In my head's sanctuary, my private Iranian section of my brain, I could not help but thinking of Fereydoon Moshiri's poem:

khooneh paakam, keh dar aan eshgheh to meejooshad o bas
taa to aazaad bemaanee
bar zameen reekhteh baad...

I don't mind my blood being shed. What an honor to get your blood spilled for your "vatan", for your friends, for your "naamoos", but imagine having a scar, and someday, telling people "oh yes, that happened when some punk threw a beer bottle at my head when I was working at a night club, your honor."

All that for $8.25? Not worth it.

That was the last night I worked there.

* * *

You know how great you feel when you hear about an accomplishments of a fellow Iranian? You tell all your American friends: "Anousheh Ansari? She is Iranian. In fact my cousin went to school with her in Mashhad... Miss Canada? Did you know she was Iranian?... Everyone knows Andre Aghasi is Iranian... Versaci? Sounds Iranian... his grandfather must have been Iranian".

Well, I feel like that when I see great police work, and by the same token, it bothers me when my friends on the force abuse their power. Being a police officer, always reminds me of my job as a bouncer: The criminal element can use anything and everything to hurt you, but you can only lawfully arrest him. Go a little soft than it is called for, and you can die, and go a little harder than it is called for, and you are guilty of "police brutality". It's a tough call, having to be made in a very short time. Poor judgment results in dozens of officers dead, and dozens of accidental shootings of innocents suspects by the police, every year.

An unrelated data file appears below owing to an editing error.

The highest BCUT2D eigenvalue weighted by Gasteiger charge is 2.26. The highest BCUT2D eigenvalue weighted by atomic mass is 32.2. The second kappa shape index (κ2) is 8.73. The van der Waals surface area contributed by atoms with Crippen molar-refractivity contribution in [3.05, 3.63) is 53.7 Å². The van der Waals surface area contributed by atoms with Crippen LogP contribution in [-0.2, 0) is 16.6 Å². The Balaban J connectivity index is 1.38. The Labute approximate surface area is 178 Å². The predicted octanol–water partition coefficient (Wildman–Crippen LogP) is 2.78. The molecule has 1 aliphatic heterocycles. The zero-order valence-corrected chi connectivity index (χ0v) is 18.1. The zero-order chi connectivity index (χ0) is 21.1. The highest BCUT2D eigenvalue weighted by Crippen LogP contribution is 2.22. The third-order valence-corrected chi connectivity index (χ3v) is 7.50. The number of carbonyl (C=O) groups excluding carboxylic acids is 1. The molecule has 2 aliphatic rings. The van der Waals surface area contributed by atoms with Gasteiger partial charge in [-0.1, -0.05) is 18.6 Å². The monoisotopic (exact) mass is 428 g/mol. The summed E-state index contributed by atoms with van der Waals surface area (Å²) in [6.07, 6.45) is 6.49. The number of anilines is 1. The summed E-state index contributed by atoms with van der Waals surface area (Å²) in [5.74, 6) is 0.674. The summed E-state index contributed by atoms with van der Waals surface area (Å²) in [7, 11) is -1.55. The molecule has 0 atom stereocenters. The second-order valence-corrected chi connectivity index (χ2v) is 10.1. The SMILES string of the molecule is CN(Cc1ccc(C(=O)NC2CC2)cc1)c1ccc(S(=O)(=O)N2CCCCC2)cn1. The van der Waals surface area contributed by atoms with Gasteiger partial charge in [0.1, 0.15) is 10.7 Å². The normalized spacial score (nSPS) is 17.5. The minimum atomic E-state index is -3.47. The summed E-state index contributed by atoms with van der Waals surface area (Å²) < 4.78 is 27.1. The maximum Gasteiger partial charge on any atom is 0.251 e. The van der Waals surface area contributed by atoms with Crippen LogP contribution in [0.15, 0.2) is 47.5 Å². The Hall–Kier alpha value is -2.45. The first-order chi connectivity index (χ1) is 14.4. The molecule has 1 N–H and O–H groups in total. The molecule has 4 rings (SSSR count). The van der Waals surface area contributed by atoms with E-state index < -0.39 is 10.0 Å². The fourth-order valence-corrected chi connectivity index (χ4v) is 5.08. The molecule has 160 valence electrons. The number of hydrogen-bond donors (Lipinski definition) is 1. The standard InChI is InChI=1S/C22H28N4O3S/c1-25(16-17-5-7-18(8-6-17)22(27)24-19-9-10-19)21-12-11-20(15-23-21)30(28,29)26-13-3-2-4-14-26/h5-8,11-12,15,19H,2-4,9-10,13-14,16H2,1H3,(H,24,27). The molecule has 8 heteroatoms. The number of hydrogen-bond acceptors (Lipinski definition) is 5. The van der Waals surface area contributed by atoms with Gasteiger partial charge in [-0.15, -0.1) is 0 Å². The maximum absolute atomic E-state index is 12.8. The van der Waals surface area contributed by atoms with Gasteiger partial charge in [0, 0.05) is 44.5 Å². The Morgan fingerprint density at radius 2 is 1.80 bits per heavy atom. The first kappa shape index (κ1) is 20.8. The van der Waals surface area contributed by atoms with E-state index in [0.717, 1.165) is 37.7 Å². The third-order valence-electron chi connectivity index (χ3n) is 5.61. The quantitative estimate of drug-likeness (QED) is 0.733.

I am just going to leave you with some points. I Hope it adds to your coming to an even more intelligent position in this issue:

By one account, the UCLA campus police used a stun gun on the student, not a taser. If this is true, it changes things drastically. The taser is totally disabilitating, and the subject has no chance or ability to fight back after that. Using it more than once on a subject should, and does, make a great case for any lawyer to file police brutality charges. Stun gun, on the other hand, is not as powerful in paralyzing the subject. Police around the country use it often. It saves lives, by reducing the chance of law enforcement officer to be shot, or subject being shot by a trigger happy officer who is afraid for his own life.

Additionally, you and I (and most of the civilized world) may find death penalty cruel, and inhumane, but as of now, it is the law of the land, and as long as we have not changed it, it is legal. Not pretty, but legal. The same goes for stun guns.

I hear the poor guy yelling "don't touch me"on the video. Again, I am afraid, as much as of our sympathy he may win, he does not have a legal leg to stand on. It is perfectly legal for a law enforcement officer to touch you and pat you down, provided he has a "reasonable, articulable suspiction" Terry v. Ohio, 392 U.S. 1 (1968), a condition the UCLA officers easily met.

Remember, unlawful and distasteful, are two different things.


* * *

But the icing on this cake goes to some newspapers in Iran. They all condemned "American police's conduct".

Now that is something. Comment